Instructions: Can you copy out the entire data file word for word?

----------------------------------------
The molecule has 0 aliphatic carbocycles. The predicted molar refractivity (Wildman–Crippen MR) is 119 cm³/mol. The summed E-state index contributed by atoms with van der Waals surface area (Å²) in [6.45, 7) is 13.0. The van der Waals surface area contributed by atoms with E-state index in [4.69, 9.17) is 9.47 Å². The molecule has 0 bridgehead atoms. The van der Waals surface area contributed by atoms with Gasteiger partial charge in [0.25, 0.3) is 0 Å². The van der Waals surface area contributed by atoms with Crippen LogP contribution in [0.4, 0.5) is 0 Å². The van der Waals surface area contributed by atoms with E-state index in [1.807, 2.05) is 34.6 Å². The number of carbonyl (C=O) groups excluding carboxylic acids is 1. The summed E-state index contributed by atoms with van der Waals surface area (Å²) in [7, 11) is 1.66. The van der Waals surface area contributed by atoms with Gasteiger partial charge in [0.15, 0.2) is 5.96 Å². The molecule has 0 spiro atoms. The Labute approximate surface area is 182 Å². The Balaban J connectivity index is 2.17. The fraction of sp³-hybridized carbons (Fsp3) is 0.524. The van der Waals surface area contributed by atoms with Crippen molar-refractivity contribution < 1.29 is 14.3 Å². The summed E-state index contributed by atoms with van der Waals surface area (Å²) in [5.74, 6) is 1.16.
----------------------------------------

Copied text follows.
The molecule has 0 aliphatic carbocycles. The predicted molar refractivity (Wildman–Crippen MR) is 119 cm³/mol. The summed E-state index contributed by atoms with van der Waals surface area (Å²) in [6.45, 7) is 13.0. The van der Waals surface area contributed by atoms with E-state index in [4.69, 9.17) is 9.47 Å². The molecule has 0 bridgehead atoms. The van der Waals surface area contributed by atoms with Gasteiger partial charge in [0.25, 0.3) is 0 Å². The van der Waals surface area contributed by atoms with Crippen LogP contribution in [0.4, 0.5) is 0 Å². The van der Waals surface area contributed by atoms with E-state index in [1.807, 2.05) is 34.6 Å². The number of carbonyl (C=O) groups excluding carboxylic acids is 1. The summed E-state index contributed by atoms with van der Waals surface area (Å²) in [7, 11) is 1.66. The van der Waals surface area contributed by atoms with Gasteiger partial charge in [0.15, 0.2) is 5.96 Å². The molecule has 0 spiro atoms. The Labute approximate surface area is 182 Å². The Balaban J connectivity index is 2.17. The fraction of sp³-hybridized carbons (Fsp3) is 0.524. The van der Waals surface area contributed by atoms with Crippen molar-refractivity contribution < 1.29 is 14.3 Å². The summed E-state index contributed by atoms with van der Waals surface area (Å²) in [5.74, 6) is 1.16.